Chapter

The Liberal Republican Dilemma over Reconstruction, 1865–1868

Andrew L. Slap

in The Doom of Reconstruction

Published by Fordham University Press

Published in print February 2007 | ISBN: 9780823227099
Published online March 2011 | e-ISBN: 9780823234998 | DOI: http://dx.doi.org/10.5422/fso/9780823227099.003.0004

Series: Reconstructing America

The Liberal Republican Dilemma over             Reconstruction, 1865–1868

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This chapter discusses the liberal republicans' goals for Reconstruction—restoring republican government, incorporating freed slaves into Southern society with basic protections, and changing the basis of that society—and the reasons they failed to implement their program fully. The liberal republicans had a dilemma: How was it possible to have the strong federal government necessary for implementing Reconstruction without destroying the republican institutions they considered so essential? How could they institute changes and create republican institutions without using the strong-armed tactics that they opposed? In the end, the intransigence of President Andrew Johnson and white Southerners generally in the face of attempts at change led liberal republicans to support a more extensive Reconstruction that made it necessary to use seemingly tyrannical power. Ultimately, they concluded that the South had been reconstructed as much as it could be without destroying republican government in the country, and the compromise they reached was unsatisfying.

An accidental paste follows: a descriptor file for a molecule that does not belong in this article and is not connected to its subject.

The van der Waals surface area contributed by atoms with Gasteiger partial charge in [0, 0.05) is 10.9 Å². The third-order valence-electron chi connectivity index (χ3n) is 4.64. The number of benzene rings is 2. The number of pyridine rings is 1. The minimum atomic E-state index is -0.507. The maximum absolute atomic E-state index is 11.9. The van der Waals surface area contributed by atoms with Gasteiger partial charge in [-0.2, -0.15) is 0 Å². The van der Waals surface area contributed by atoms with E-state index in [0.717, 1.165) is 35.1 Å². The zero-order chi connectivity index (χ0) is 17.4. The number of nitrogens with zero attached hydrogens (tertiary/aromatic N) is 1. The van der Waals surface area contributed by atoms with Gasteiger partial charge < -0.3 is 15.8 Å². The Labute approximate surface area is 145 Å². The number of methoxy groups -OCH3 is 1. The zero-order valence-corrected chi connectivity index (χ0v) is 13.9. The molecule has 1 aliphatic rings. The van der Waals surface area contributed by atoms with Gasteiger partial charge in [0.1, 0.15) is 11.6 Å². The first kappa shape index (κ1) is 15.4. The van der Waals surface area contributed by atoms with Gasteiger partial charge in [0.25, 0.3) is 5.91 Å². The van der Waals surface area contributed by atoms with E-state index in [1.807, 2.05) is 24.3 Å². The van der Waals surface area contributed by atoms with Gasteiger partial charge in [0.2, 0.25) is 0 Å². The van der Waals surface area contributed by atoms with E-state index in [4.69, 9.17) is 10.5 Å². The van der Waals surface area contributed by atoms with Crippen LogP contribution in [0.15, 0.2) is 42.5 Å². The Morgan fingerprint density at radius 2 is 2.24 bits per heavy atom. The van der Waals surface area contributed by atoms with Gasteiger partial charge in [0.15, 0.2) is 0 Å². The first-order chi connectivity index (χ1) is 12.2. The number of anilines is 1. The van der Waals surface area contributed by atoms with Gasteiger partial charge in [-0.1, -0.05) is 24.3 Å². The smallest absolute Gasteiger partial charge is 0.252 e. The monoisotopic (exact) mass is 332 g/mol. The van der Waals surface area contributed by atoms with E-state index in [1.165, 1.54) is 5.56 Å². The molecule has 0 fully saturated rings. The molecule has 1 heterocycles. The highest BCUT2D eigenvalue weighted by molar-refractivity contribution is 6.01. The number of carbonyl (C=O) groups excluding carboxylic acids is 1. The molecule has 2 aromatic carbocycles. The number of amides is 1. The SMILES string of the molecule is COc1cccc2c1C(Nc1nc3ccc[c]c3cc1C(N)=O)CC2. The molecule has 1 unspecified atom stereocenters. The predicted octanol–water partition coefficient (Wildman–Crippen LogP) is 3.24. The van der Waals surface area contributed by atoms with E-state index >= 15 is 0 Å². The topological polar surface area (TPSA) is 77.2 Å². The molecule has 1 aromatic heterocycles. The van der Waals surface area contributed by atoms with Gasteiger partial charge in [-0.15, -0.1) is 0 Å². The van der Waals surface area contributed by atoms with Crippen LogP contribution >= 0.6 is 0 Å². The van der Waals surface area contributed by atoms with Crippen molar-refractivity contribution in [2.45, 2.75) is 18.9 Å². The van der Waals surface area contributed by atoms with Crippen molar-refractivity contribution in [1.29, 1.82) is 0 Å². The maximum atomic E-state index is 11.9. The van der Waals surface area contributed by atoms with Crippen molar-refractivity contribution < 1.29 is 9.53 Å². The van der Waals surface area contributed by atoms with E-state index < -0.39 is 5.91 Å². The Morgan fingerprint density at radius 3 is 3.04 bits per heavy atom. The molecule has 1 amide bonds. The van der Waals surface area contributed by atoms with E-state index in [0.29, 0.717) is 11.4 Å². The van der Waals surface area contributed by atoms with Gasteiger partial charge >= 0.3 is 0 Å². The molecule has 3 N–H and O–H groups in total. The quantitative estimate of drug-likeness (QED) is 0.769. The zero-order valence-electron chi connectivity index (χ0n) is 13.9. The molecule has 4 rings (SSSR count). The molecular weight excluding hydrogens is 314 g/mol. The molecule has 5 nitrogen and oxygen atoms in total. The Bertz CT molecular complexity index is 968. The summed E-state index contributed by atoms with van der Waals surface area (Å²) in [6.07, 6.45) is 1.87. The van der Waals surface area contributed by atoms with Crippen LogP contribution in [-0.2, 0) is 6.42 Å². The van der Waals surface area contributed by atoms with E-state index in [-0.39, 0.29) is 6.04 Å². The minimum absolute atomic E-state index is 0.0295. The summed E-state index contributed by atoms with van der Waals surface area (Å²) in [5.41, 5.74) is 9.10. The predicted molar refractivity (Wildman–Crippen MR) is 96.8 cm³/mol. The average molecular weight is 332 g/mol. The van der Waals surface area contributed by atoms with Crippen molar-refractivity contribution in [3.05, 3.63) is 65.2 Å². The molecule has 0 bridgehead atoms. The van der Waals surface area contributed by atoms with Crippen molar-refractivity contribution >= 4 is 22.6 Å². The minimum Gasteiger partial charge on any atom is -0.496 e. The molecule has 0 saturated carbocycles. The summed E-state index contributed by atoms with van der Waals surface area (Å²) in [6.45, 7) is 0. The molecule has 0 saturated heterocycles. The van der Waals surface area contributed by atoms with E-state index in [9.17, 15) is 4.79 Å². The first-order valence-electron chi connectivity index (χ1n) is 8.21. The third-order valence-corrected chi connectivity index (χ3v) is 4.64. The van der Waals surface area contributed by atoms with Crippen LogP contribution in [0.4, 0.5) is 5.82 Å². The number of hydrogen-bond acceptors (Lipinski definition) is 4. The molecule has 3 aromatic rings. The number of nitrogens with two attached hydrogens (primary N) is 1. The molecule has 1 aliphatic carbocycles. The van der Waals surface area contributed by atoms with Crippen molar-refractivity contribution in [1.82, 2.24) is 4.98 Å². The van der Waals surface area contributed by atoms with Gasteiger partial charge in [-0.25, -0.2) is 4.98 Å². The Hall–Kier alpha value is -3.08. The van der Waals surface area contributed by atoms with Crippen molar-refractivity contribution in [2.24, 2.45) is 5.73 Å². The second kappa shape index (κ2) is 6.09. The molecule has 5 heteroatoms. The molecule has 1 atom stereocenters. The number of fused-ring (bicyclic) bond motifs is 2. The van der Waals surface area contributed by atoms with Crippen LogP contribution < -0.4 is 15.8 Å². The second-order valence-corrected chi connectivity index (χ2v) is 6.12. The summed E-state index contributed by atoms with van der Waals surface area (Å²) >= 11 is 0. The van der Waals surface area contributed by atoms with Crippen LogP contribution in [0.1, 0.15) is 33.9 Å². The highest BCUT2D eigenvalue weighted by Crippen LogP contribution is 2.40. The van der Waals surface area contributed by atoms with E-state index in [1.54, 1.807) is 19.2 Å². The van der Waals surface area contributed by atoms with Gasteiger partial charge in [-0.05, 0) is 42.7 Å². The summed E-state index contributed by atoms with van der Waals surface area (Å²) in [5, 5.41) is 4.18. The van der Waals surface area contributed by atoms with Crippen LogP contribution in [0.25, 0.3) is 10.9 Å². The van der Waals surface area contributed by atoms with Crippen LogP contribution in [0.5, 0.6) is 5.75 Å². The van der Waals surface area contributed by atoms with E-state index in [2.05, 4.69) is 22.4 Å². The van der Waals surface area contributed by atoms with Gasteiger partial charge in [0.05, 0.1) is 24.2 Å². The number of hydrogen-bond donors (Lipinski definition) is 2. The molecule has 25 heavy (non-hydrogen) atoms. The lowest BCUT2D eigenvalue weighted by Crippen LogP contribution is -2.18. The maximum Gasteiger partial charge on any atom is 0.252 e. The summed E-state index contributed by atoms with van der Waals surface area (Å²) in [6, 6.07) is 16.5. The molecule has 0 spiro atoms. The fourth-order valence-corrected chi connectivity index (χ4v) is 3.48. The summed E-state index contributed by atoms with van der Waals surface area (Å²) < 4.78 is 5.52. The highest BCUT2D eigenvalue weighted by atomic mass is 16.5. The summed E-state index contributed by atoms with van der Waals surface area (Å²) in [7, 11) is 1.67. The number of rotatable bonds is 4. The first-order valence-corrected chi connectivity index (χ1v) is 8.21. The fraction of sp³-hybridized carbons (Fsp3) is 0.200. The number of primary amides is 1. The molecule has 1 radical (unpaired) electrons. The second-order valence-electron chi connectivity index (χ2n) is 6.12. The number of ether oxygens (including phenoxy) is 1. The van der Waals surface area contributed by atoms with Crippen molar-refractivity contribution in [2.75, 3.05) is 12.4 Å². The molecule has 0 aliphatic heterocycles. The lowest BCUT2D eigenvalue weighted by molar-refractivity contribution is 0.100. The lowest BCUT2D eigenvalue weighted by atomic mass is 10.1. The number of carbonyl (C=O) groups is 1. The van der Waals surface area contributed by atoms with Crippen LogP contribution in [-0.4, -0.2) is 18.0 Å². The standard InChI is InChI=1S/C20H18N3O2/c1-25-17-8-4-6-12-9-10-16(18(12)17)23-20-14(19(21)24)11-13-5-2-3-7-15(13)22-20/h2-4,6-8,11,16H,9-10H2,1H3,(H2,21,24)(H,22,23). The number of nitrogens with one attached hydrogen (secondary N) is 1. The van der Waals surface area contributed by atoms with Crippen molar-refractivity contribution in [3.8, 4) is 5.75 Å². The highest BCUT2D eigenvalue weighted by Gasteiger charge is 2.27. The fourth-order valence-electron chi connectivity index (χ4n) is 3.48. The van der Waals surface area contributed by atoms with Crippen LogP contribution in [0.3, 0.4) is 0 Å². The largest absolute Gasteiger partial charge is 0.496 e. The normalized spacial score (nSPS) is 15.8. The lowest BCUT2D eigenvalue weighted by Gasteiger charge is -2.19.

Keywords: Andrew Johnson; Reconstruction; white Southerners; republican institutions; tyrannical power

Chapter.  8088 words. 

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